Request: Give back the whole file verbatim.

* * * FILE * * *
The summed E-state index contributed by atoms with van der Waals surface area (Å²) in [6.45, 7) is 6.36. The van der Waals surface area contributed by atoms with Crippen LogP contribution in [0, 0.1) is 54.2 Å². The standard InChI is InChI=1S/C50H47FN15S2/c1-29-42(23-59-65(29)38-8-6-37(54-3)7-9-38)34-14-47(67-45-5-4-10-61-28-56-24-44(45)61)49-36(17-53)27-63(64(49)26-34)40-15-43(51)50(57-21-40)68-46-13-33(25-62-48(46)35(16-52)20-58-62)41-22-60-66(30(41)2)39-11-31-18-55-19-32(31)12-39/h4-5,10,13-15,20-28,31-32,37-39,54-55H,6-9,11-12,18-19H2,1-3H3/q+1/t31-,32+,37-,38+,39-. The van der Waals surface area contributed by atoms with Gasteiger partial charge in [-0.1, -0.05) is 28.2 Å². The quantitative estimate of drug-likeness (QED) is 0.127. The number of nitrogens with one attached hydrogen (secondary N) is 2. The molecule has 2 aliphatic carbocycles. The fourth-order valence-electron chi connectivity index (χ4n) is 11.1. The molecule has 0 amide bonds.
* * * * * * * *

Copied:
The summed E-state index contributed by atoms with van der Waals surface area (Å²) in [6.45, 7) is 6.36. The van der Waals surface area contributed by atoms with Crippen LogP contribution in [0, 0.1) is 54.2 Å². The standard InChI is InChI=1S/C50H47FN15S2/c1-29-42(23-59-65(29)38-8-6-37(54-3)7-9-38)34-14-47(67-45-5-4-10-61-28-56-24-44(45)61)49-36(17-53)27-63(64(49)26-34)40-15-43(51)50(57-21-40)68-46-13-33(25-62-48(46)35(16-52)20-58-62)41-22-60-66(30(41)2)39-11-31-18-55-19-32(31)12-39/h4-5,10,13-15,20-28,31-32,37-39,54-55H,6-9,11-12,18-19H2,1-3H3/q+1/t31-,32+,37-,38+,39-. The van der Waals surface area contributed by atoms with Gasteiger partial charge in [-0.1, -0.05) is 28.2 Å². The quantitative estimate of drug-likeness (QED) is 0.127. The number of nitrogens with one attached hydrogen (secondary N) is 2. The molecule has 2 aliphatic carbocycles. The fourth-order valence-electron chi connectivity index (χ4n) is 11.1. The molecule has 0 amide bonds.